The Third Branch
Columbia County finds success with 'immersion' safety training
By Susan Raimer, Columbia County Clerk of Circuit Court
Columbia County Emergency Management Director Pat Beghin leads a discussion at the county's first-ever courthouse safety and security training program. The audience included judges and court staff, staff from other offices in the building, and county supervisors.
This spring, for the first time ever, the Columbia County Administration Building – which houses the courtrooms and court offices – was shut down for several hours to allow all who work in the building to participate in an intensive immersion program on safety and security. In addition to the judges and court staff, participants included the district attorney, child support, treasurer, and many others – about 80 in all.
The highlight of the training was a series of drills conducted under the guidance of local law enforcement. With all the participants in their respective offices, numerous scenarios were enacted, including fire and tornado drills, and gunshots fired within the building, which would require action by the staff to protect themselves and the public.
Members of the County Security Committee evaluated what was done right and what needed improvement.
Leading up to these drills was a basic review of natural and manmade safety/security situations that would require action by the staff. The county's written Emergency Plan was revised and distributed by the Emergency Management team, and the highlights were discussed at a general assembly. Following that, the medical examiner demonstrated the handling of situations involving accidents and injuries. Then a presentation on the location, use, and care of fire extinguishers, fire alarms, and phone system alerts was conducted.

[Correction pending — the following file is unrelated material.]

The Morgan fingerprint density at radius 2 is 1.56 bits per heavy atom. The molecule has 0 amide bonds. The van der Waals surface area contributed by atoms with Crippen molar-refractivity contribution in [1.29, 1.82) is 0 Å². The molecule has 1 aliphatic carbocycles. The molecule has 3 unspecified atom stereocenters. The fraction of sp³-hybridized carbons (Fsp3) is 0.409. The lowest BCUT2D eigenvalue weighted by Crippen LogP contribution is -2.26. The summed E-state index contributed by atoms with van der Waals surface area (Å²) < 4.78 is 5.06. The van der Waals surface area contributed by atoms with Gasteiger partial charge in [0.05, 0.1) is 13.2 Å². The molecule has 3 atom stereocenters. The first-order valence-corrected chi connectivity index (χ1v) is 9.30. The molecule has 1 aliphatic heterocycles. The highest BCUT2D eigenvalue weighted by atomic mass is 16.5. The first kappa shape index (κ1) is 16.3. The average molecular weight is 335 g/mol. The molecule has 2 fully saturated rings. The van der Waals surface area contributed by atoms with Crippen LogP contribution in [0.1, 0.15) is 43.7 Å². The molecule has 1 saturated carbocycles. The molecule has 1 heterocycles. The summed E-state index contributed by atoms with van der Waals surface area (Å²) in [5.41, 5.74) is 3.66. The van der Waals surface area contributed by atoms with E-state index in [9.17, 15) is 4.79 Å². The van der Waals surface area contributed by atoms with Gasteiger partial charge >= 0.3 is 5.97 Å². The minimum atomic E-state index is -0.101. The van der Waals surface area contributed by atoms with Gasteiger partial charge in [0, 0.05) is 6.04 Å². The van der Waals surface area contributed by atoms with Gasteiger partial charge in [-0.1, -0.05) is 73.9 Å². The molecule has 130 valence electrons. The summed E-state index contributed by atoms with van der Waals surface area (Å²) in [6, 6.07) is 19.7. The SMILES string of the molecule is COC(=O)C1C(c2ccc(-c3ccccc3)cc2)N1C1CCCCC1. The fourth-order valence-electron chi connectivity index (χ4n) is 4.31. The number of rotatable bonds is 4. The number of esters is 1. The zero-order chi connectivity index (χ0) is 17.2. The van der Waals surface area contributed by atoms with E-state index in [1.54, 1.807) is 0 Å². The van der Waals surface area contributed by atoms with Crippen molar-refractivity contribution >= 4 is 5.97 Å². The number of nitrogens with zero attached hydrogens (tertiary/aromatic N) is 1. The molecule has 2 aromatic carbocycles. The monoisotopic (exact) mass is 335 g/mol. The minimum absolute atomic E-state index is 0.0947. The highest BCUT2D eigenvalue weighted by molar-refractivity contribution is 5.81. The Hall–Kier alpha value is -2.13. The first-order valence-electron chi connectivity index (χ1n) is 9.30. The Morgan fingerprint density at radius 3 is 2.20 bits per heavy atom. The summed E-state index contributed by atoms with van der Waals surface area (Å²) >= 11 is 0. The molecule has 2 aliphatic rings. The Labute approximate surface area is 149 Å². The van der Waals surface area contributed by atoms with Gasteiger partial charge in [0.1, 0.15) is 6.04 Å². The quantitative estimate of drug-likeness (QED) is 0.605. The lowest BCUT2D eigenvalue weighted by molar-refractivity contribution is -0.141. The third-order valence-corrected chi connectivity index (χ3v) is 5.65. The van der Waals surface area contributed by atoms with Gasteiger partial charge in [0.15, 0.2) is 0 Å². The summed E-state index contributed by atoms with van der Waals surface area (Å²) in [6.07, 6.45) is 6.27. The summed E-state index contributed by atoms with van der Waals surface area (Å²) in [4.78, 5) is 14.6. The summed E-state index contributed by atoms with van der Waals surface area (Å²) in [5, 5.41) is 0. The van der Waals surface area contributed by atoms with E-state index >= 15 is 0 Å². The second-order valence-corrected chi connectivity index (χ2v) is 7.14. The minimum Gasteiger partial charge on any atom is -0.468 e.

This immersion program on courthouse safety capped a two-year intensive effort to focus on making the Administration Building more secure. The effort picked up steam in 2011, when Judge W. Andrew Voigt took office in Branch 2 of the Columbia County Circuit Court. One of his goals, which the other two judges share, has been to improve the safety and security of the courts.
Judge Voigt and I attended the statewide Courthouse Safety and Security Conference in Appleton in 2012; by 2013, we were joined at the conference by a county board supervisor and two sheriff's deputies. The county security committee meetings were then jump-started, and we successfully raised awareness of the security strengths and weaknesses of the Administration Building. As a result of the committee's discussions, the Columbia County Board approved closing the administration building and county annex for the morning of March 29 so that the safety and security training could be held.
Judge Voigt presented a re-cap of the training session to the County Board, and it is anticipated that the county will do at least one or more annual expanded trainings.
County employees gave the training session high marks. One individual wrote: "Practice makes perfect. I hope someday my reaction is purely automatic." Another had this to say: "It was the best training that has ever been offered. I felt like my personal safety was important to my employer."
How we did it
At the statewide conference, the repeated message was that improving courthouse safety requires us to prepare, practice, discuss, and prepare some more. The preparation can be the most difficult.
Closing the courthouse to the public for a morning is just as tricky as it sounds – and we considered many other options first. The security committee looked at doing multiple small group trainings so that we would not inconvenience the public, and looked at a Saturday program but did not want to burden the staff.
We finally picked a half day about six months in advance, received approval from the full County Board, and then planned accordingly. We did not schedule court that morning. We notified the public in advance through radio and newspaper announcements, and by posting signs. We re-opened at noon, and I didn't hear that we received any negative input from the public.
One final note: Judge Voigt and the emergency management director met with our local newspaper reporter prior to the training, setting specific broad guidelines about her reporting of the training to ensure that shortcomings in security would not be publicized. She was permitted to cover the entire training, and abided by the agreement. – Susan Raimer